I’m always wary of ‘digital marketing trends’ pieces, especially when they’re written by companies or organisations set to benefit from the trends they lay out as the ‘next big thing’.
However, it’s true that, year to year, certain shifts in digital marketing undeniably impact where the dollars are spent and how us marketers reach our audiences. With that in mind, and a grain or two of salt, here are three noticeable digital marketing shifts I think we’ll see in 2018.
Dark social comes into the light.
Dark social is when you engage in social media-type behaviours (sharing a link with a friend, commenting on an article with a group etc) but not doing it in the open. Instead, you’re most likely using a chat app like a Facebook Messenger or WhatsApp, where, traditionally, marketing has not been present.
Messenger and chat app use has been on the sharp incline for two years, along with dark social posting (in fact, 84% of sharing is done this way) and marketers have yet to come to grips with this space.
2018 is the time when digital marketers get serious about this space and learn so much more about their audiences. This will likely start with rudimentary chatbots and you’re probably ; you’re likely already seeing this kind of thing in your chat apps. Sure, this isn’t an overly sophisticated approach, but companies like Aussie startup Stackchat are already seeing the marketing need and building rich, deep chat experiences for marketers to get stuck into right now next year.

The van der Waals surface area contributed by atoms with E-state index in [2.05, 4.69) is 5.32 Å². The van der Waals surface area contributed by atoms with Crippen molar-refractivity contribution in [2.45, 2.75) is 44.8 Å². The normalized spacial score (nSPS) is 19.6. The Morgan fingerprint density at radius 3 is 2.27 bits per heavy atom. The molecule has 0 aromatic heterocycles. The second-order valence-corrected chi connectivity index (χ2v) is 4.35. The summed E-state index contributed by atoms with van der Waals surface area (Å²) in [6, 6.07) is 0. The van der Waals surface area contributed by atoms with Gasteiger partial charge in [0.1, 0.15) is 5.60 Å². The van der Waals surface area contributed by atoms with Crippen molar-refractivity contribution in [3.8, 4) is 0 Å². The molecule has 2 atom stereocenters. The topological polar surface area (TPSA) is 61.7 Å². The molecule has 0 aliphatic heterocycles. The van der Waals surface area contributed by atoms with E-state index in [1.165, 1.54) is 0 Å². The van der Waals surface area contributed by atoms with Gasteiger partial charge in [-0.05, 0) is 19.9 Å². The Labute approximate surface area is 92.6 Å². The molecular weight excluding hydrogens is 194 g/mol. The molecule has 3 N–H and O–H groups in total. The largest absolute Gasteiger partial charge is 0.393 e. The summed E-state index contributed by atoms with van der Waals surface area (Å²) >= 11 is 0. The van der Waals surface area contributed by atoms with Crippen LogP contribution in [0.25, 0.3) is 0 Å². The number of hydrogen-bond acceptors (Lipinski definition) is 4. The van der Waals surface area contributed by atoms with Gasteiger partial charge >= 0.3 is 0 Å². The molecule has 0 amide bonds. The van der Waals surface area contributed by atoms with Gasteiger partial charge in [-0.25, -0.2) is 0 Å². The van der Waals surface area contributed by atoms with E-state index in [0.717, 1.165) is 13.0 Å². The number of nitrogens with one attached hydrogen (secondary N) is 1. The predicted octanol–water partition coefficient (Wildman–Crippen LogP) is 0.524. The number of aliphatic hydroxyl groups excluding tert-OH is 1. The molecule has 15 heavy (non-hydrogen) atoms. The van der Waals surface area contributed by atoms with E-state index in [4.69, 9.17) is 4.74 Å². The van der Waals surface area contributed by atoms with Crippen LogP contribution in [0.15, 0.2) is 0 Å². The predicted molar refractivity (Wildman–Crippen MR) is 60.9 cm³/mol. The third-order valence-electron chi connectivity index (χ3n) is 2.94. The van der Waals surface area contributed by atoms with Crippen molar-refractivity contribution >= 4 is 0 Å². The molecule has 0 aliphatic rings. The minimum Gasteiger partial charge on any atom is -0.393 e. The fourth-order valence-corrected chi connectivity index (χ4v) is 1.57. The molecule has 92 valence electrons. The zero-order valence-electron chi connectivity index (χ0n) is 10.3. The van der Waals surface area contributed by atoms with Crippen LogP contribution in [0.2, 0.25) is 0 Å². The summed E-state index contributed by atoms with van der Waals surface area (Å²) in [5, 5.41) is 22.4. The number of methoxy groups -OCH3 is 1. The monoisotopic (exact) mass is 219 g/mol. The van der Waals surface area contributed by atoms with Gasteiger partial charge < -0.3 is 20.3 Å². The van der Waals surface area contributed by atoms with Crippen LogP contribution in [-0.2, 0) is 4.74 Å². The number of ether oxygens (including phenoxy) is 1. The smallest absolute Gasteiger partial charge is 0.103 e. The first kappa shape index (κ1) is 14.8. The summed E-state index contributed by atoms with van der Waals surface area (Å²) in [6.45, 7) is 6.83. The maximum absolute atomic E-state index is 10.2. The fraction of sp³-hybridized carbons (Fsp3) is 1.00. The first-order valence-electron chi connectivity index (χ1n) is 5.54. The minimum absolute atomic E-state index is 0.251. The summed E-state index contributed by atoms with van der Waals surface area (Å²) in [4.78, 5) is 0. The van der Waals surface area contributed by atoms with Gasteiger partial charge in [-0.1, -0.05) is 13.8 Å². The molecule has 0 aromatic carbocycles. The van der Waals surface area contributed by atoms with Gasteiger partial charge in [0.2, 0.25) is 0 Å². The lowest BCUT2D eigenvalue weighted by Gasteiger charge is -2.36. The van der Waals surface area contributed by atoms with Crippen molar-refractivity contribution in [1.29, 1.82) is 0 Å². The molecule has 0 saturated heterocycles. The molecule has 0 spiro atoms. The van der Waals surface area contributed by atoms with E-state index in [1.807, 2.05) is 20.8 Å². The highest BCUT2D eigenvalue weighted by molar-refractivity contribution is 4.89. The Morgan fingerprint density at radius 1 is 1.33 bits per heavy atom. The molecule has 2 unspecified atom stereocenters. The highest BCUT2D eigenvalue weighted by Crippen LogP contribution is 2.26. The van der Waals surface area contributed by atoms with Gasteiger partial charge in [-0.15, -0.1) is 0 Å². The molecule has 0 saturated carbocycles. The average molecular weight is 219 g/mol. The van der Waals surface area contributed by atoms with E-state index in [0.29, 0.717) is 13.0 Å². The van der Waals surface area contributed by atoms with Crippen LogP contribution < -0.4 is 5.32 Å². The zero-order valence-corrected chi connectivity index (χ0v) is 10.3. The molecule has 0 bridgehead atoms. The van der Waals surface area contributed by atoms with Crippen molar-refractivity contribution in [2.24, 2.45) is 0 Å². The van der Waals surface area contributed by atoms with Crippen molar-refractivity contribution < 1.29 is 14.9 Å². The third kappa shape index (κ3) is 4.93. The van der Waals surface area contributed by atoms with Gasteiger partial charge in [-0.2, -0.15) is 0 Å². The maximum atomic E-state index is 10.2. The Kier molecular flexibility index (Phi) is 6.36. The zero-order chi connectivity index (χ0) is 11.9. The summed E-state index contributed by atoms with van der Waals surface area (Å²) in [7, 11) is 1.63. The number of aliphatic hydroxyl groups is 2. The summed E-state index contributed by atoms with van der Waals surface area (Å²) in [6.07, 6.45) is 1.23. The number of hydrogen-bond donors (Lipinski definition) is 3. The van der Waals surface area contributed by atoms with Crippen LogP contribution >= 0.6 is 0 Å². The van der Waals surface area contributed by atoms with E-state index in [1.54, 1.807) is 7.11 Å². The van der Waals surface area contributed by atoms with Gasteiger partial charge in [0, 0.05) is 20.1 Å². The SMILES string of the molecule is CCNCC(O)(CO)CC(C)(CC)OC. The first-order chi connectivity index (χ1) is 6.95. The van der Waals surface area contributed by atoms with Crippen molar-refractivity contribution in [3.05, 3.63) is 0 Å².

Marketers get demanding with video
Facebook dropped the hammer in May last year when it announced Facebook Watch, its video-on-demand platform. Launching to US users in September, it’s been described as ‘a sub-par cable channel’ by some, but Facebook is now saying it’s tipping up to 1 billion dollars into original content during 2018 and that’s just for starters next year.
What does this mean for marketing? Firstly, it’s more ‘noise’ for us to cut through. But, perhaps most importantly, it opens up the opportunity for marketers to get a much larger audience for the branded video content they’re already producing. If you’re a brand like Marriott or Tourism Australia where online video is a cornerstone of what you do, then Facebook may well give you a massive boost when it comes to finding that big audience for your video content.
Marketers struggle to find their voice in search
In May 2017 this year, Google’s CEO said voice search queries were already at 20% of overall volumes and a Tractica report has predicted half of all searches will be voice searches by 2020. Search is the fundamental way we interact with the internet and it’s our oldest digital behaviour, yet digital marketers are still in a holding pattern on this, waiting on Amazon, Apple, Samsung and others the Amazon’s and Apple’s of the world to get it right.
I think that’s a big mistake and I think marketers should be working with tech companies to make sure these platforms are well suited for marketing messages. In fact, here in Australia, local agencies like Versa are already helping to shape the voice search experience for marketers and consumers which is great timing because 2018 is the year that voice search goes mainstream and mega; digital marketing has the next 12 months to set up this platform for long term success in what will become the dominant form of digital interaction in the 2020s.
Andrés López-Varela is a digital marketing consultant experienced in the development and execution of strategies for major local and global marketing initiatives. He has more than a decade experience working with brands such as Tourism Australia, Coca-Cola, Pfizer, Commonwealth Bank and more.